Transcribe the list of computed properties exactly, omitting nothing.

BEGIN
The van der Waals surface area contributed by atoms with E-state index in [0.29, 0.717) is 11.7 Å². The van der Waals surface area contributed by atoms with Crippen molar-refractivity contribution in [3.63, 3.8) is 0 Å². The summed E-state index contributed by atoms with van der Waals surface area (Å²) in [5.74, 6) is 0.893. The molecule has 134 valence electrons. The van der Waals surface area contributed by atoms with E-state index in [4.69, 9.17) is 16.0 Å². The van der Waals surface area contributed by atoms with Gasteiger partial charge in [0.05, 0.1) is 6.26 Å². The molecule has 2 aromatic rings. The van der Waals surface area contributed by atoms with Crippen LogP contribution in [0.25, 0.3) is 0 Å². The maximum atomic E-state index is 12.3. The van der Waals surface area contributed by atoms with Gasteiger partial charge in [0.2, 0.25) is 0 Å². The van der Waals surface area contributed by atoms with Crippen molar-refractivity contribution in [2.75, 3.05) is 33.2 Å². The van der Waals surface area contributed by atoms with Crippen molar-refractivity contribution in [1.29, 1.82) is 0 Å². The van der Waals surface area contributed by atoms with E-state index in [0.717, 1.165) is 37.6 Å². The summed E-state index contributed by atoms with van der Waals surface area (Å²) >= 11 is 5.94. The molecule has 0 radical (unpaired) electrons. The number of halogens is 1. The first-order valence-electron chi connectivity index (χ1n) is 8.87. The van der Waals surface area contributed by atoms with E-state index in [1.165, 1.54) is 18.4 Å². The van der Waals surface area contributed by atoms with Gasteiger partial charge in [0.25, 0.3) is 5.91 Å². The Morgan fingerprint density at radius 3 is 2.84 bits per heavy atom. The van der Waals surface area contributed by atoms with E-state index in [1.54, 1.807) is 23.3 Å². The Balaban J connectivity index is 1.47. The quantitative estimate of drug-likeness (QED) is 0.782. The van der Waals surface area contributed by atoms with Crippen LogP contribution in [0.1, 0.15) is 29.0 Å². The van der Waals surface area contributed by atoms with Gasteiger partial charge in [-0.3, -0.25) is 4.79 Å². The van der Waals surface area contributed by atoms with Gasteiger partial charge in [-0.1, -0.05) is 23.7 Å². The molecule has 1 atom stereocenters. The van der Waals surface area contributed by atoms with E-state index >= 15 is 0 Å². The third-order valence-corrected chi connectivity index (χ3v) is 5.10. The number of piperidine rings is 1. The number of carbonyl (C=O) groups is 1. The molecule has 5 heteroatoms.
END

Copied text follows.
The van der Waals surface area contributed by atoms with E-state index in [0.29, 0.717) is 11.7 Å². The van der Waals surface area contributed by atoms with Crippen molar-refractivity contribution in [3.63, 3.8) is 0 Å². The summed E-state index contributed by atoms with van der Waals surface area (Å²) in [5.74, 6) is 0.893. The molecule has 134 valence electrons. The van der Waals surface area contributed by atoms with E-state index in [4.69, 9.17) is 16.0 Å². The van der Waals surface area contributed by atoms with Gasteiger partial charge in [0.05, 0.1) is 6.26 Å². The molecule has 2 aromatic rings. The van der Waals surface area contributed by atoms with Crippen LogP contribution in [0.25, 0.3) is 0 Å². The maximum atomic E-state index is 12.3. The van der Waals surface area contributed by atoms with Gasteiger partial charge in [0.2, 0.25) is 0 Å². The van der Waals surface area contributed by atoms with Crippen molar-refractivity contribution in [2.75, 3.05) is 33.2 Å². The van der Waals surface area contributed by atoms with Crippen molar-refractivity contribution in [1.29, 1.82) is 0 Å². The van der Waals surface area contributed by atoms with E-state index in [0.717, 1.165) is 37.6 Å². The summed E-state index contributed by atoms with van der Waals surface area (Å²) >= 11 is 5.94. The molecule has 0 radical (unpaired) electrons. The number of halogens is 1. The first-order valence-electron chi connectivity index (χ1n) is 8.87. The van der Waals surface area contributed by atoms with E-state index in [1.165, 1.54) is 18.4 Å². The van der Waals surface area contributed by atoms with Gasteiger partial charge in [0.25, 0.3) is 5.91 Å². The Morgan fingerprint density at radius 3 is 2.84 bits per heavy atom. The van der Waals surface area contributed by atoms with E-state index in [1.54, 1.807) is 23.3 Å². The Balaban J connectivity index is 1.47. The quantitative estimate of drug-likeness (QED) is 0.782. The van der Waals surface area contributed by atoms with Crippen LogP contribution in [0.1, 0.15) is 29.0 Å². The van der Waals surface area contributed by atoms with Gasteiger partial charge in [-0.3, -0.25) is 4.79 Å². The van der Waals surface area contributed by atoms with Gasteiger partial charge in [-0.1, -0.05) is 23.7 Å². The molecule has 1 atom stereocenters. The van der Waals surface area contributed by atoms with E-state index >= 15 is 0 Å². The third-order valence-corrected chi connectivity index (χ3v) is 5.10. The number of piperidine rings is 1. The number of carbonyl (C=O) groups is 1. The molecule has 5 heteroatoms.